Digital Representation of Khmer Language

This article is part of the content from "INFORMATION RETRIEVAL FOR KHMER DOCUMENTS: CHALLENGES AND APPROACHES TO WORD SEGMENTATION". This is a thesis paper written by Phylypo Tum on August 2007. This content is from one of the seven chapters, chapter 2, "KHMER OVERVIEW".


Cambodian or Khmer, pronounced “kmâr,” is the official language of Cambodia, a country almost half the size of California located in Southeast Asia bordered by Thailand, Laos, and Vietnam. Cambodia is home to about 14 million people. Khmer speakers also live in the United States, France, Canada, Australia, and Malaysia. Khmer is also spoken in the northern part of Thailand and southern part of Vietnam.

Khmer is a part of the eastern branch of the Mon-Khmer language family which is a subgroup of the Austroasiatic language family (Huffman, 1967; Sak-Humphry, 1996). Khmer script is derived from Pallava, a variant used in some of the Indian languages. The oldest dated inscription of Khmer was found in A.D. 611 (Huffman). The language remains largely unique and independent since its origin. Khmer script is written from left to right, has no capitalization but makes use of “aksaa muul” or round style to indicate headline or boldness while “aksaa crieng” or slanted style is used for normal text (The Unicode Consortium, 2003).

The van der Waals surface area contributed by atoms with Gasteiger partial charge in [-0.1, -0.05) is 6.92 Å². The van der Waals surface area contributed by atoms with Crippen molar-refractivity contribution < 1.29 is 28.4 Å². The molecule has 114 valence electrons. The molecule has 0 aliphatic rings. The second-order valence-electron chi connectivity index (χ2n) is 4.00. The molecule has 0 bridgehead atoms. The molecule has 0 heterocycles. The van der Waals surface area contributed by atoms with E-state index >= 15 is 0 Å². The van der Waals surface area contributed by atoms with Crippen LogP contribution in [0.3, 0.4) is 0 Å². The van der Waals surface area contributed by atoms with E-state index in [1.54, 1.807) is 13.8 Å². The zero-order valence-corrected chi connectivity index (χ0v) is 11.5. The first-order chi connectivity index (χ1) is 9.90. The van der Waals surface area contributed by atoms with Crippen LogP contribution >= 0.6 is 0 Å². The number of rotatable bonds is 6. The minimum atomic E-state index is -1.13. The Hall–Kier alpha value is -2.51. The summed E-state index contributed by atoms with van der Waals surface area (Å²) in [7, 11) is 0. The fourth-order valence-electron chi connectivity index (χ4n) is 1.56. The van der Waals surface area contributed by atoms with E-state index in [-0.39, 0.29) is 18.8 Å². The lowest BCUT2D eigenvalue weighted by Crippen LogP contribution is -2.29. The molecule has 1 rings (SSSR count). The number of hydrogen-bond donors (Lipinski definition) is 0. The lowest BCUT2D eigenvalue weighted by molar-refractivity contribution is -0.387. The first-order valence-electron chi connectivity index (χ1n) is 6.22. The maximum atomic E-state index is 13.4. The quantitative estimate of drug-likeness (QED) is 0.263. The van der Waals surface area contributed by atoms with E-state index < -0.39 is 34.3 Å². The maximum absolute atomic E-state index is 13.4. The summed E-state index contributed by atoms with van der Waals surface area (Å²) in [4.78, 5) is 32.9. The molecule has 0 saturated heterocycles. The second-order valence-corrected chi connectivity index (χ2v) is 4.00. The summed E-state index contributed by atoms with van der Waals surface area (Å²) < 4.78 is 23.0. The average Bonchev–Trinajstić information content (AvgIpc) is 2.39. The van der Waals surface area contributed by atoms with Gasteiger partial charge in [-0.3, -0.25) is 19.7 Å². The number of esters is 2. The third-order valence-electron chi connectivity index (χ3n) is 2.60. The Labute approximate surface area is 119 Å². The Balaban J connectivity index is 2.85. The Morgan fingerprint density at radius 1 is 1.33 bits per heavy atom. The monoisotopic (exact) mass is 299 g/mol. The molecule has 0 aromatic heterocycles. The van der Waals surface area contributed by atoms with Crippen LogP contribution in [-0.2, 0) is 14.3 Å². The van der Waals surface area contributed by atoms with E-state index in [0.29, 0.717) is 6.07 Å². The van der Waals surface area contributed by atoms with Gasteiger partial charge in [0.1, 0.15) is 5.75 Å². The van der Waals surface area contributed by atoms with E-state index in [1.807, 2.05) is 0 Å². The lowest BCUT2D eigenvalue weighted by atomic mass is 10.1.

Khmer is a non-tonal language where different pitches do not change the meaning of the word. Khmer language has no word inflection to indicate an expression of tense, singular or plural, or gender. Like many other Asian scripts, Khmer script has no space separation between words.

See the pdf version for the next sections.

  1. Introduction to Khmer Script
  2. Properties of Khmer Script
  3. Digital Representation of Khmer Script
  4. Introduction to Khmer Unicode
  5. References